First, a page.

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White Tea
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170 °F / 76 °C 3 min, 0 sec

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From Green Tea Lovers

This ‘Super Premium’ white tea is especially rare and only 30 kilos are made on a weekly basis because only the best fresh shoots are selected and then withered and sun dried. The heady aroma is unlike that of any other tea and is somewhat piney. The subtle taste may only be appreciated with an experienced palate. It has light liquoring with peach-like overtones. Near Adams Peak, are grown some of the finest teas on Earth. Adams Peak is one the most sacred mountains in the world. Buddhists, Hindus, Christians and Muslims hold it as sacred and Muslims are convinced it is where Adam wept after the loss of Eden (whereby the mountain got its name).

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2 Tasting Notes

348 tasting notes

When I got this in the mail, I was beyond excited to try it. White teas are my tea of choice. They started me down the steepy spiral of loose leafdom. Ceylon whites were still unknown territory to me. In appearance these looked like Silver Needle but more variant in size. I was reminded of Bengali white tea on sight alone. The aroma had a fruit-hint to it and a buttery/honey-ish lean. This brewed quite clear with a similar wet aroma as the dry. The taste differed greatly between the three infusions I made; sometimes leafy, creamy, honey-combed, nut-sweet, leafy, and vegetal. I was more or less impressed with the results.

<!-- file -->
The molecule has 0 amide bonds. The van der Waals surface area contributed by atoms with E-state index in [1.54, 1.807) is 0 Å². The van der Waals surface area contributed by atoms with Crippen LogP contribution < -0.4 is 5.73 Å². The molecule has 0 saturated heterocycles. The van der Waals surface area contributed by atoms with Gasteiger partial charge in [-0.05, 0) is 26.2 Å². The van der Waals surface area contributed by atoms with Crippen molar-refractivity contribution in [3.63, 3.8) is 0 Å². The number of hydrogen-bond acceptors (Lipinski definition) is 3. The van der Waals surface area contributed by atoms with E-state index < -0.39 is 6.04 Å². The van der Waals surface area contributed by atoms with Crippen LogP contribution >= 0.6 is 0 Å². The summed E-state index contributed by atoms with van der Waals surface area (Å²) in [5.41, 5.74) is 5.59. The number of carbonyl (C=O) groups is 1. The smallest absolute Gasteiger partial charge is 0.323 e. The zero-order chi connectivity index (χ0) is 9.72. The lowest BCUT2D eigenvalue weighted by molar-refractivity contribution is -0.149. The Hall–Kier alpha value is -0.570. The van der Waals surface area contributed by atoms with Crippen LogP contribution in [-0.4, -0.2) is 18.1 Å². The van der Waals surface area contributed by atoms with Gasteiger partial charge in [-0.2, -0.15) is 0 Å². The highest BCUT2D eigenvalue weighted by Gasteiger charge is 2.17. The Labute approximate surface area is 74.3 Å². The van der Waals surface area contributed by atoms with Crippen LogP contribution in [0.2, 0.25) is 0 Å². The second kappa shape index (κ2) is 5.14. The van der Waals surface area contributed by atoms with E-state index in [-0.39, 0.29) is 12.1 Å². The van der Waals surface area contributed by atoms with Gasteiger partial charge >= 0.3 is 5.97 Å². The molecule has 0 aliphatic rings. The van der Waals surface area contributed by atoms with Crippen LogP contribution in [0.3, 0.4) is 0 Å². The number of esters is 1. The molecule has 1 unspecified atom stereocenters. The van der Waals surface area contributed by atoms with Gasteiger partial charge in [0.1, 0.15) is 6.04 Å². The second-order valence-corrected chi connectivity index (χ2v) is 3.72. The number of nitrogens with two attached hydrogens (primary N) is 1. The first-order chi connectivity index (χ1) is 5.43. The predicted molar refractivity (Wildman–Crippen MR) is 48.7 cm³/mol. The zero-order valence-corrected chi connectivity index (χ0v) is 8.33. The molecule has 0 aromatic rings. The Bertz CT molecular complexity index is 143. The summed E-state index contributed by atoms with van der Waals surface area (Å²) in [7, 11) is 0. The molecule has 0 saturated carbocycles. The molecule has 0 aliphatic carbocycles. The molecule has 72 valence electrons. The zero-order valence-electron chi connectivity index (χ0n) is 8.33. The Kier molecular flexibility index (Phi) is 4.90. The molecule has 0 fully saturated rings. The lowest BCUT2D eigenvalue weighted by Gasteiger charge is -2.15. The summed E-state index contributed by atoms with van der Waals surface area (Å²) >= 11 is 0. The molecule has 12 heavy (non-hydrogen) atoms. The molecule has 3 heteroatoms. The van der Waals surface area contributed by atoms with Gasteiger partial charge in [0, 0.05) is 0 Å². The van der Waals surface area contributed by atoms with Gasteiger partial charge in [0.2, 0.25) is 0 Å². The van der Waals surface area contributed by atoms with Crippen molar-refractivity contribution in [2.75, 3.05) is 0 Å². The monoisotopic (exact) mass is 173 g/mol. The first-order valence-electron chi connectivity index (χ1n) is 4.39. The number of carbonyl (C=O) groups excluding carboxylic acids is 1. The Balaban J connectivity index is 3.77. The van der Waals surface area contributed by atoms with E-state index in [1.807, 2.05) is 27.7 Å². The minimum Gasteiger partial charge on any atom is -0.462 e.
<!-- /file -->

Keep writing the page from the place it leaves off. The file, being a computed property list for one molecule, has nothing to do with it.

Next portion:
Full Review: http://www.teaviews.com/2011/01/28/review-green-tea-lovers-adams-peak-white/

170 °F / 76 °C 3 min, 0 sec

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240 tasting notes

The needles of this tea were incredibly varied. A large portion were broken significantly and the color spectrum ranged from punishingly pale to a deeply hued golden to a near black. This was even more evident in the cup after a few steeps. The variance in processing showed through in the flavor and texture of the tea. The brief glimmering moments of delight came in the first wetting of the leaves, as they breathed out some apricot, muscatel, and white fig jam. After that it was all down hill, with an over-oxidized, weak black tea, and papery character. No pale fruits, little straw, and vanishing to non-existent sweetness.

I am honestly excited that regions are exploring tea styles that they have not historically produced, but as this example shows, some refinement is needed in the production process before these style-newcomers can create tea in the style that comes even close to holding a candle to the traditional producers. I look forward to that day, it will be a new dawn of tea terroir.

Full blog post: http://tea.theskua.com/?p=167

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